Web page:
Thursday, April 30, 2009

Aquatic Invasive Species

This Saturday, May 2nd, is the beginning of open water fishing season in Wisconsin. This means an increase in tourism that will provide a much needed boost to the economy, people having fun fishing, and the possibility of the spreading of aquatic invasive species (AIS). Fortunately, it is pretty easy to prevent the spread of AIS, even if they are nearly impossible to get rid of once a lake becomes infected. All that needs to be done is for anglers to check there boats for aquatic vegetation that might be hanging onto the propellers or other places on the boat and remove them before you leave a lake. While this is enough for most AIS, there is one type that requires a different prevention plan. Viral hemorrhagic septicemia (VHS) is a deadly fish virus that can be transferred from lake to lake in the body of a fish. This means that if you use minnows for bait in one lake, using them again in another lake means that you might be infecting that entire lake with VHS.
Possibly the most important part of the fight against AIS is education. People will not bother to try and prevent the spread of invasive species if they don't know about them or don't know how they are spread. To help this problem, volunteers are being posted at certain lakes to hand out educational flyers and brochures, as well as to check boats for invasive species. With their and your help we can keep most of our lakes free from the invasion of exotic organisms trying to conquer our water system.

For more information about aquatic invasive species please visit these websites:

Tuesday, April 7, 2009

Shallow Lakes Program

Wisconsin lakes have been unusually low water levels lately. Changing lake levels changes the ecosystem, and thus poses new problems for the area. These problems include water quality and wildlife habitat issues. Smaller, shallower lakes allow sunlight to penetrate deeper. This allows for plants to grow in areas that were formerly too deep for them to live. This changes the entire base of the food chain, so it affects the entire ecosystem. Sometimes this change can benefit the ecosystem, while sometimes the change is detrimental. Whatever it does, it means that human behavior has to change too in order to keep the lake healthy. To provide information and answer questions about what changes the low water levels cause, the Wisconsin Lakes Association and the Town of Washington are sponsoring a presentation: "Declining Lake Levels: Living Lightly on Less Water”. This program is being held on Saturday, May 2, 2009 from 9 to 11 A.M. in the Northland Pines High School auditorium in Eagle River. Speakers include Tim Asplund, Statewide Limnologist, WI-DNR Bureau of Watershed Management, Susan Knight, Assistant Faculty Associate, Center for Limnology, UW Madison and Buzz Sorge, Lake Management Planner, West Central Region.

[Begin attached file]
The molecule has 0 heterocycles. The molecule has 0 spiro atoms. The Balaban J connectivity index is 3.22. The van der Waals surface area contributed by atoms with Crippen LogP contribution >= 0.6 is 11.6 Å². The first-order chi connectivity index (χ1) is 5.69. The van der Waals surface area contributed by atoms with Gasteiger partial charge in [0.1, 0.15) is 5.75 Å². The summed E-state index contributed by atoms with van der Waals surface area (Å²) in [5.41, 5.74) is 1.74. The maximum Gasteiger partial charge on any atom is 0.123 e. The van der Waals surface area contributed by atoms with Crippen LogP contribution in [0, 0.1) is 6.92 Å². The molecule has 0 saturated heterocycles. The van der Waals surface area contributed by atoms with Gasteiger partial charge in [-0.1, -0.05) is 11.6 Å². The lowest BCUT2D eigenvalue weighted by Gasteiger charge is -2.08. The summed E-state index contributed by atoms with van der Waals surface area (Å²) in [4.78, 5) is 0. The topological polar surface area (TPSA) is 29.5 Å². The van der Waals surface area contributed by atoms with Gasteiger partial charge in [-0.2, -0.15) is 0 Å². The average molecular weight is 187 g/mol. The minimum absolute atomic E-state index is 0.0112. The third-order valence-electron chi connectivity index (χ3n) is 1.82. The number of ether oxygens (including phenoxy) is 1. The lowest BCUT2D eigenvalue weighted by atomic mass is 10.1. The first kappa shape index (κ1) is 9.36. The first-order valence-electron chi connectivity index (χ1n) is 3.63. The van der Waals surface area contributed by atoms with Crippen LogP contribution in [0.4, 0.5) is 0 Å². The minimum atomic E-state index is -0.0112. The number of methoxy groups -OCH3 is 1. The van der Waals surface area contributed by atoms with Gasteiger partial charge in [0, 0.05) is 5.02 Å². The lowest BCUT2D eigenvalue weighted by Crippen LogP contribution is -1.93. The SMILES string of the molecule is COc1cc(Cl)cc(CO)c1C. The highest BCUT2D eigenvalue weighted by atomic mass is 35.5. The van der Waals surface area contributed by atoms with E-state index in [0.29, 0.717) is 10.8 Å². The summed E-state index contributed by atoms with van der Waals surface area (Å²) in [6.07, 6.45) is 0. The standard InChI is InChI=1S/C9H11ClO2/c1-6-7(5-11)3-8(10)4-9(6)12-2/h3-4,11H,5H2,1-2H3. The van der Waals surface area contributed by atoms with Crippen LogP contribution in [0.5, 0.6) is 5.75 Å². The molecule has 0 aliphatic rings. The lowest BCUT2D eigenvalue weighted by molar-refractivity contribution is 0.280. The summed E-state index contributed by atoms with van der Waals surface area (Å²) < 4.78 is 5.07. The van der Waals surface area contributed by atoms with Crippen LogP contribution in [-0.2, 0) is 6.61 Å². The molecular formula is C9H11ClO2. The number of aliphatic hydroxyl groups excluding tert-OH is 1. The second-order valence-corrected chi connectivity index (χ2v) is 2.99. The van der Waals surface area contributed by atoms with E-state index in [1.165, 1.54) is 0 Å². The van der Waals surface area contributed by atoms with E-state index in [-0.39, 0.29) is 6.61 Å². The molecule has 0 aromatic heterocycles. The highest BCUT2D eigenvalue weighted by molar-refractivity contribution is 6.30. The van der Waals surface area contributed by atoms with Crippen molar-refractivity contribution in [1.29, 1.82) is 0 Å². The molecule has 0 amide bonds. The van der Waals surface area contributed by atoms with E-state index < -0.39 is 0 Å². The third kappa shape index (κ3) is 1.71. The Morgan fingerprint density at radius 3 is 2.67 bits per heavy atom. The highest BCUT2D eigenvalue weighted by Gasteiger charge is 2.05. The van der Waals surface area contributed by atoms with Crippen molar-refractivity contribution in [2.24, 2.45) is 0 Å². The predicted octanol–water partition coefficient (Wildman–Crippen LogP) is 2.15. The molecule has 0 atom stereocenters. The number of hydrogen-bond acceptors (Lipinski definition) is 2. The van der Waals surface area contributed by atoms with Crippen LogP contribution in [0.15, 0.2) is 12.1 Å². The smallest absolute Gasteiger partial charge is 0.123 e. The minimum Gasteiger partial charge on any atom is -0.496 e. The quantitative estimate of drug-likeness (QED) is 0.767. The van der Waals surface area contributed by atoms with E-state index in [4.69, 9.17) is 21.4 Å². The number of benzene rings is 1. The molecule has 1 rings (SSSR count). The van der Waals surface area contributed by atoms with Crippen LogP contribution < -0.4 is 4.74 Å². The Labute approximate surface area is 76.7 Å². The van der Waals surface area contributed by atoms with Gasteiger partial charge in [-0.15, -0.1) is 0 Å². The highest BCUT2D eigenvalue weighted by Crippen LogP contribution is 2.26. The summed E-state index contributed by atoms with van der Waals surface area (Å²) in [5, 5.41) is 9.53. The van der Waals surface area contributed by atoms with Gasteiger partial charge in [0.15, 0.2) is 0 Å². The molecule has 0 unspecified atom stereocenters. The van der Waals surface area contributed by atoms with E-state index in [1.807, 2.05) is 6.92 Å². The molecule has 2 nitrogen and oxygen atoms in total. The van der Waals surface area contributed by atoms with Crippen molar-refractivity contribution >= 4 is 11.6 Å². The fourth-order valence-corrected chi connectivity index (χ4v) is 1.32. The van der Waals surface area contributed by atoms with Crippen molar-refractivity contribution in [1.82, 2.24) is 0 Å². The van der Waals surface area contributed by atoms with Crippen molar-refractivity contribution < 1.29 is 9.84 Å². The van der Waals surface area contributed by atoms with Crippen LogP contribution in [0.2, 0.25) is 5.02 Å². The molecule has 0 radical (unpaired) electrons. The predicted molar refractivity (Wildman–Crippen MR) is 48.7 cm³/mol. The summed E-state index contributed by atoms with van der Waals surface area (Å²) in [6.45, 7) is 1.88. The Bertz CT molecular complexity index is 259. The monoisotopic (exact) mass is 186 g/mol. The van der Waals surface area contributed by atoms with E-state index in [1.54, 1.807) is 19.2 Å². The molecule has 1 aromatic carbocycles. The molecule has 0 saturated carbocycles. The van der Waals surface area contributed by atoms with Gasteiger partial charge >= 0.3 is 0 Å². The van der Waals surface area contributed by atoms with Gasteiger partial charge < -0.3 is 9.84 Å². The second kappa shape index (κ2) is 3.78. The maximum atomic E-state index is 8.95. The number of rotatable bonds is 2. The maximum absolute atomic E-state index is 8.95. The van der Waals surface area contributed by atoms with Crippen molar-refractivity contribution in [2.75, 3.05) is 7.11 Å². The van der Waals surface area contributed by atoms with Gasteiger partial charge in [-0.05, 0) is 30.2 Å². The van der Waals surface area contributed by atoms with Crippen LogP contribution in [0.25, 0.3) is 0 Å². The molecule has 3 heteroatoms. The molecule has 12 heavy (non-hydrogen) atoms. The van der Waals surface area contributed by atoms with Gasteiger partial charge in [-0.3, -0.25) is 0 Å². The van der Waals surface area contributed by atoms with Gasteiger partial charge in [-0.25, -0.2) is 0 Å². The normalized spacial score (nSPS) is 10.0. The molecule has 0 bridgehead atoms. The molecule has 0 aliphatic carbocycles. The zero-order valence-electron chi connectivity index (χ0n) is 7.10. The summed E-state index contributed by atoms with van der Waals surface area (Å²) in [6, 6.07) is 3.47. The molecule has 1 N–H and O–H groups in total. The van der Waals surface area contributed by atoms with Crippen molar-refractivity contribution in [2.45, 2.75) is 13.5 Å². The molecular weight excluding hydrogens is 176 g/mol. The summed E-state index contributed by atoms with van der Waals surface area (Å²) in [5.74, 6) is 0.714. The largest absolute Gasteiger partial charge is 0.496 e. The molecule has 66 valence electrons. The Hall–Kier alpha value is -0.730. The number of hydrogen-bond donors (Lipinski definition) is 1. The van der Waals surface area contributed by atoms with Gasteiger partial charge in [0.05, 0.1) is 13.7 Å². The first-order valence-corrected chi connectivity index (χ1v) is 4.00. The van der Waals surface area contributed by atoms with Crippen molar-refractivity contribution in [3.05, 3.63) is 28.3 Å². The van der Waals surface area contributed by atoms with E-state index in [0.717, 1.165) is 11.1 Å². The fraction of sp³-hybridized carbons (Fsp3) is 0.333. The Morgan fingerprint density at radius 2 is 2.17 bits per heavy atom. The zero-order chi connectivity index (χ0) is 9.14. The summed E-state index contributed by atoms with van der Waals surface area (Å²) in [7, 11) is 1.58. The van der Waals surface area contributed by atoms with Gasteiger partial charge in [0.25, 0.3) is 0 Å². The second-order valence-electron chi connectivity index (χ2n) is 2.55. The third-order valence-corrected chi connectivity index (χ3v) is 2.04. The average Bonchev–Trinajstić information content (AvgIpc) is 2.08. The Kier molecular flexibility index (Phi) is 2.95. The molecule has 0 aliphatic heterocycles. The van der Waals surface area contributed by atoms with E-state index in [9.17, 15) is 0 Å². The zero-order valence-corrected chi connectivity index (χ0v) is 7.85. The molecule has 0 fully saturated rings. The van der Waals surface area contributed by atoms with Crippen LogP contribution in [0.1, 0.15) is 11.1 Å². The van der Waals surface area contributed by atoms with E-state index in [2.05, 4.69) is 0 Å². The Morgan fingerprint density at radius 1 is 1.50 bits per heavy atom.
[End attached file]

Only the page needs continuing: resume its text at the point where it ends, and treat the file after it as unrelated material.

Monday, April 6, 2009

Mere weeks after the first loon was sighted in the Madison area, an explosion of loons has taken place. Reports have come to LoonWatch of hundreds of loons on the lakes in the Madison area, with over 50 in Monona Bay alone, where loon numbers have remained unseasonably high since the beginning of the migration. And loons were not the only treat in Monona Bay recently. A flock of four white pelicans and a bald eagle were also spotted in the bay recently. Hopefully everyone will have such good luck bird watching this year!